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Eucalyptus petraea

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Granite rock box


Eucalyptus | Symphyomyrtus | Adnataria | Apicales | Buxeales | Continentes

Eucalyptus petraea D.J.Carr & S.G.M.Carr, Nuytsia 4: 279 (1983).

T: Gnarlbine Rock, W.A., 28 Nov. 1980, D.J.Carr & S.G.M.Carr 2373; holo: CANB.
Mallee or small tree to 5 m tall. Forming a lignotuber.
Bark rough, thin, ribbony to flaky to fibrous and fissured over 1–2 m of trunk, bark on upper trunk and branches smooth, pink-grey, whitish grey and dark grey (rarely smooth bark throughout).
Branchlets lacking oil glands in the pith.
Juvenile growth (coppice or field seedlings to 50 cm): stems rounded in cross-section; juvenile leaves always petiolate, alternate, lanceolate, 6.5–9 cm long, 2–3.5 cm wide, lower leaves dull, upper leaves glossy.
Adult leaves alternate, petiole 1.5–3.5 cm long; blade lanceolate to broadly so, 8–14.5 cm long, (1.3)1.5–3.5 cm wide, base tapering to petiole, margin entire, apex pointed, concolorous, green, glossy, side-veins at an acute or wider angle to midrib, reticulation moderate to dense, sometimes incomplete, intramarginal vein remote from margin, oil glands island and intersectional or obscure.
Inflorescence terminal compound, peduncles 0.7–2.2 cm long, buds (3)7 per umbel, pedicels (0.1)0.3–0.7 cm long. Mature buds obovoid, 0.6–0.9 cm long, 0.4–0.7 cm wide, scar usually absent (outer operculum sheds late in bud development just prior to flowering or both opercula shed together at flowering), operculum bluntly conical, stamens inflexed, outer filaments without anthers (staminodes), the shorter inner stamens fertile, anthers cuboid, more or less versatile, sub-basifixed, dehiscing by sub-terminal pores, style long and straight, stigma more or less pin-head shaped, locules 5(6), the placentae each with 4 vertical rows of ovules. Flowers creamy white.
Fruit on pedicels 0.2–0.8 cm long, rarely sessile, obconical, 0.4–1 cm long, 0.5–1 cm wide, disc descending, valves 5(6), enclosed (a polygonal "lid", usually with the stub of the style in the centre, sheds from the capsule when it opens and what remains of the valves retract to the inner wall).
Seeds dark brown, 0.8–1.5 mm long, ovoid to flattened-ovoid, dorsal surface shallowly reticulate, hilum ventral.

Cultivated seedlings (measured at node 10): cotyledons reniform to ± oblong; stems rounded to square in cross-section; leaves always petiolate, opposite for 4 to 5 nodes then alternate, ovate, 8–10 cm long, 3.5–5 cm long, dull, green but sometimes with a slight waxy bloom.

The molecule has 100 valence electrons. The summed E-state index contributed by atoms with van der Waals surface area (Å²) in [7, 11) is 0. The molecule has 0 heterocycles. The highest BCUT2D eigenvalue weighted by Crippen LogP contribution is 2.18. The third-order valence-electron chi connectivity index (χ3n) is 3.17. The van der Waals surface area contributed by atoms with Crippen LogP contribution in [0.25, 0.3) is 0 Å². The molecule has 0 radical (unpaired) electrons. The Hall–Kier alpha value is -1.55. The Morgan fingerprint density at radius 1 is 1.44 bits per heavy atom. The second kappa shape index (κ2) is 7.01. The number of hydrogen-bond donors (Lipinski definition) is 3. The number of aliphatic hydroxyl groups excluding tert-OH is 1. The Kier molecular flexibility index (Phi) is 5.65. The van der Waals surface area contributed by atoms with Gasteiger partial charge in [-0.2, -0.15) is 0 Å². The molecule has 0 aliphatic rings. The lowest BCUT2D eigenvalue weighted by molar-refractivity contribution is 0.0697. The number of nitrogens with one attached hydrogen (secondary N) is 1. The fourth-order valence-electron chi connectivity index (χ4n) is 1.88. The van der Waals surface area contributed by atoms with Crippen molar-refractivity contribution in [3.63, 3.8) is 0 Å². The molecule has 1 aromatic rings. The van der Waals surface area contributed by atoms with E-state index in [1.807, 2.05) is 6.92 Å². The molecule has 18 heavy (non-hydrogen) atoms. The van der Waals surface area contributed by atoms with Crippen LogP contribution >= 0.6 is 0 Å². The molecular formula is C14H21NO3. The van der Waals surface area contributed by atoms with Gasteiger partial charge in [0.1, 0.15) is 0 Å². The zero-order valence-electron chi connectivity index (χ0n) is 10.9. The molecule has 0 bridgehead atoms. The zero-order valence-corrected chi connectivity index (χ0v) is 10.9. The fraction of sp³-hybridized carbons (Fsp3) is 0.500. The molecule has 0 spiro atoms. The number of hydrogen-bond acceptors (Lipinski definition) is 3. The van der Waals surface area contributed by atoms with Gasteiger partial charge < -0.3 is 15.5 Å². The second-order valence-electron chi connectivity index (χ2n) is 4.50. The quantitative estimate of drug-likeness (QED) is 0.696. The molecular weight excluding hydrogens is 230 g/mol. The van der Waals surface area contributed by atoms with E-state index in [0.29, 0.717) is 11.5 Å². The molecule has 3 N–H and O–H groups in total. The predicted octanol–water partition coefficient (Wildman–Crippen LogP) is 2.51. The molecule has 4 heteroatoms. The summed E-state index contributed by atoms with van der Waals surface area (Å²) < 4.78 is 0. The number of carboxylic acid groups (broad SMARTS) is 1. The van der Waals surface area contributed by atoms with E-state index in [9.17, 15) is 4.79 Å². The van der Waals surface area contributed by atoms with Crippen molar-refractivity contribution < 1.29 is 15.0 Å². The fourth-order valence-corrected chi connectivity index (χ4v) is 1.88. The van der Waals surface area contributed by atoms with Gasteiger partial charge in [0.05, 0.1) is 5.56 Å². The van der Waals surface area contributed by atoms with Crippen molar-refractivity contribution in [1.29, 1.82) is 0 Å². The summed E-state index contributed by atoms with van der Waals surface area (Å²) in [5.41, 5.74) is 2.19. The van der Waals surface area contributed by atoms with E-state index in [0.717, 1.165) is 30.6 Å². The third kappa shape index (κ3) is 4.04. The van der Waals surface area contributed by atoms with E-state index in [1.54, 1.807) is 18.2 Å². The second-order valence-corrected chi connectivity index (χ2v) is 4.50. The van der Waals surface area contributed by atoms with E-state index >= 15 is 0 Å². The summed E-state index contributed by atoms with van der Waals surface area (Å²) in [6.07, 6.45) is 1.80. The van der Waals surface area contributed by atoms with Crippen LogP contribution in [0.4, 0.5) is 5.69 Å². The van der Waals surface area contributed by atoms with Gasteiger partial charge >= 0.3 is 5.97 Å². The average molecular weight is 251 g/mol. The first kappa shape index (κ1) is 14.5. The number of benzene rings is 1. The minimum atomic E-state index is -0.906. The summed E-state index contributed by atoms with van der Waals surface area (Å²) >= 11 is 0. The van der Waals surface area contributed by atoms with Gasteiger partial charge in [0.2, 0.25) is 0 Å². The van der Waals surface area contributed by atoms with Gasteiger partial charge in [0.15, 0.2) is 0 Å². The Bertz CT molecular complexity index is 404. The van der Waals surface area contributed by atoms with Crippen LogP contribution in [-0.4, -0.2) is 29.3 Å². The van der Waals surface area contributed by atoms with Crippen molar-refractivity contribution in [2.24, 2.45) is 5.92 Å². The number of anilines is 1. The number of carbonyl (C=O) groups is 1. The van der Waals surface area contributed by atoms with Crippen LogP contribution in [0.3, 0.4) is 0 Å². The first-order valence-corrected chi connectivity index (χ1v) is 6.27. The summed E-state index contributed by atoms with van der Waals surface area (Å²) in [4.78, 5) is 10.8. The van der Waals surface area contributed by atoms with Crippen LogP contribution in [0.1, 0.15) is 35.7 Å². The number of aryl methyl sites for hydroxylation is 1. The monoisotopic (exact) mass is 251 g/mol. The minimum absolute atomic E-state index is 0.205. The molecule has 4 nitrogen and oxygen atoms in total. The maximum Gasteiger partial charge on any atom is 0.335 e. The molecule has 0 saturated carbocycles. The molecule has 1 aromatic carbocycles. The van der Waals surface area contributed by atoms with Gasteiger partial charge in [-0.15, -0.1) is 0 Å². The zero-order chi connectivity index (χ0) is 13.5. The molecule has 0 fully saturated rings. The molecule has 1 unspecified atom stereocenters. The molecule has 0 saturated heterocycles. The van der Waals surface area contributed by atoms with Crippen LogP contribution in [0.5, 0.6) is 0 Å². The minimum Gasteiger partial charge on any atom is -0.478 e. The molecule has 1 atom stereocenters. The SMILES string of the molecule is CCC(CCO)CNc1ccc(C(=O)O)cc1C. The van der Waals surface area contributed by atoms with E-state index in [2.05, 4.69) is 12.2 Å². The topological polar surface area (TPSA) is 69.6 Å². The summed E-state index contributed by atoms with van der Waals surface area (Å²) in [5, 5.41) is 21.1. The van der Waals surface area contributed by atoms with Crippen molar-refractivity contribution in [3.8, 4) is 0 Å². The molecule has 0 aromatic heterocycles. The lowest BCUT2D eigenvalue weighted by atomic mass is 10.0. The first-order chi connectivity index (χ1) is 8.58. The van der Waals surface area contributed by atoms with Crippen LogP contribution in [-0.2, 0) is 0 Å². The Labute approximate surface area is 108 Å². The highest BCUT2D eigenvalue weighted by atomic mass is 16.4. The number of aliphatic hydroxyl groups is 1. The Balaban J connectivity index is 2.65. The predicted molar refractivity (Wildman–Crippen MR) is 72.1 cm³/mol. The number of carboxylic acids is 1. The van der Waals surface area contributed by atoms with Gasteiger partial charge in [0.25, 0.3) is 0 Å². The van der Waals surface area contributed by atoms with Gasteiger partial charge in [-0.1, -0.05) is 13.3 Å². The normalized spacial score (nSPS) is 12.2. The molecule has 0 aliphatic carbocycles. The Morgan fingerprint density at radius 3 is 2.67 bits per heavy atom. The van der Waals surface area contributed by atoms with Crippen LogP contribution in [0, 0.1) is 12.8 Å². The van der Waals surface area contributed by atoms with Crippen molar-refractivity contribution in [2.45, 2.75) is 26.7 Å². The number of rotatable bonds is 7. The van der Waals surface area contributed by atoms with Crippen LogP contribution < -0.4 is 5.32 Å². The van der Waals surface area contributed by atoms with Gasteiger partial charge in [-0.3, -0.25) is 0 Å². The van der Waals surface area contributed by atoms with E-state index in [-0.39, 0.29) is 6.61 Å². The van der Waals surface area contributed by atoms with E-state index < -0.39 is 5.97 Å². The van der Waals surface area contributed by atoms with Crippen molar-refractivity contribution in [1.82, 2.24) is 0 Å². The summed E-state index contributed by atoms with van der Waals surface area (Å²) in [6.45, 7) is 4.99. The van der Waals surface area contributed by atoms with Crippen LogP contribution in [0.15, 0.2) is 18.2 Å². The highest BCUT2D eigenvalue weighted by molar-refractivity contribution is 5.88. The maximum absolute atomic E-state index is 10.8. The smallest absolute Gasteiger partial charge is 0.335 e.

Flowering Time

Flowering has been recorded in January, February, August and September.


A mallee endemic to Western Australia, occurring from Coorow in the northern wheatbelt to east of Kalgoorlie, always in association with exposed granite rock. The bark is rough on the lower half of the stems and the adult leaves very glossy green with the intramarginal vein well removed from the edge.

E. petraea is the only species in southern Western Australia that can be identified by the combination of terminal inflorescence, buds lacking an operculum scar and staminodes present. Within its natural distribution it is unlikely to be confused with anything else.

Its close relative, E. lansdowneana, differs in having a very slender arching habit, drooping crown and larger, red flowers. It occurs on rocky slopes only in the Gawler Range on the upper Eyre Peninsula, South Australia.

Eucalyptus petraea belongs in Eucalyptus subgenus Symphyomyrtus section Adnataria (the boxes) because the buds have two opercula, ovules are in four rows, seeds are flattened-ovoid, cotyledons are reniform, and anthers are rigid on the staminal filaments. Within section Adnataria, E. petraea is part of a subgroup, series Buxeales subseries Continentes, further distinguished by having terminal inflorescences and buds that retain the outer operculum until flowering time when both opercula are shed together. Most species in this group are from eastern Australia and have all stamens fertile. Two species, however, have a more westerly distribution—E. lansdowneana in South Australia and E. petraea—and are unusual in having some sterile outer stamens (staminodes) as well as inner fertile stamens.

Origin of Name
Eucalyptus petraea: Latin petraeus, growing among rocks, referring to the dominant habitat.
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